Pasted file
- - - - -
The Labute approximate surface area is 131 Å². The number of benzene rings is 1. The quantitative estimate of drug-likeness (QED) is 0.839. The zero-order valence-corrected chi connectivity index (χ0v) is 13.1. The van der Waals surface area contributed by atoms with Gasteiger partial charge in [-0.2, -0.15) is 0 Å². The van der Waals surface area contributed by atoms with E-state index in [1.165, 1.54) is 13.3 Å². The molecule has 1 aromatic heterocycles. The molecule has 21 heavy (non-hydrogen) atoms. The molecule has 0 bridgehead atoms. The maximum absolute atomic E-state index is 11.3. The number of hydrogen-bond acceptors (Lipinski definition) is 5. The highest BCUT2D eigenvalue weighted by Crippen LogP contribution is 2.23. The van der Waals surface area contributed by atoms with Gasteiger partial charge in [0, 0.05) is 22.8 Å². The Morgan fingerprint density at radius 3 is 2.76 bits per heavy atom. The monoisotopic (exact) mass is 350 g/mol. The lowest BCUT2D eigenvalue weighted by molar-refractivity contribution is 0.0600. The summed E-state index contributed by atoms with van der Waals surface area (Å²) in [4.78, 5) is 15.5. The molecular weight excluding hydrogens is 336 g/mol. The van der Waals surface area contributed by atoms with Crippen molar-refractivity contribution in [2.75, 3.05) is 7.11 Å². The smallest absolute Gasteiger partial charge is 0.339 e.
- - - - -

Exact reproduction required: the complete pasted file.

The Labute approximate surface area is 131 Å². The number of benzene rings is 1. The quantitative estimate of drug-likeness (QED) is 0.839. The zero-order valence-corrected chi connectivity index (χ0v) is 13.1. The van der Waals surface area contributed by atoms with Gasteiger partial charge in [-0.2, -0.15) is 0 Å². The van der Waals surface area contributed by atoms with E-state index in [1.165, 1.54) is 13.3 Å². The molecule has 1 aromatic heterocycles. The molecule has 21 heavy (non-hydrogen) atoms. The molecule has 0 bridgehead atoms. The maximum absolute atomic E-state index is 11.3. The number of hydrogen-bond acceptors (Lipinski definition) is 5. The highest BCUT2D eigenvalue weighted by Crippen LogP contribution is 2.23. The van der Waals surface area contributed by atoms with Gasteiger partial charge in [0, 0.05) is 22.8 Å². The Morgan fingerprint density at radius 3 is 2.76 bits per heavy atom. The monoisotopic (exact) mass is 350 g/mol. The lowest BCUT2D eigenvalue weighted by molar-refractivity contribution is 0.0600. The summed E-state index contributed by atoms with van der Waals surface area (Å²) in [4.78, 5) is 15.5. The molecular weight excluding hydrogens is 336 g/mol. The van der Waals surface area contributed by atoms with Crippen molar-refractivity contribution in [2.75, 3.05) is 7.11 Å². The smallest absolute Gasteiger partial charge is 0.339 e.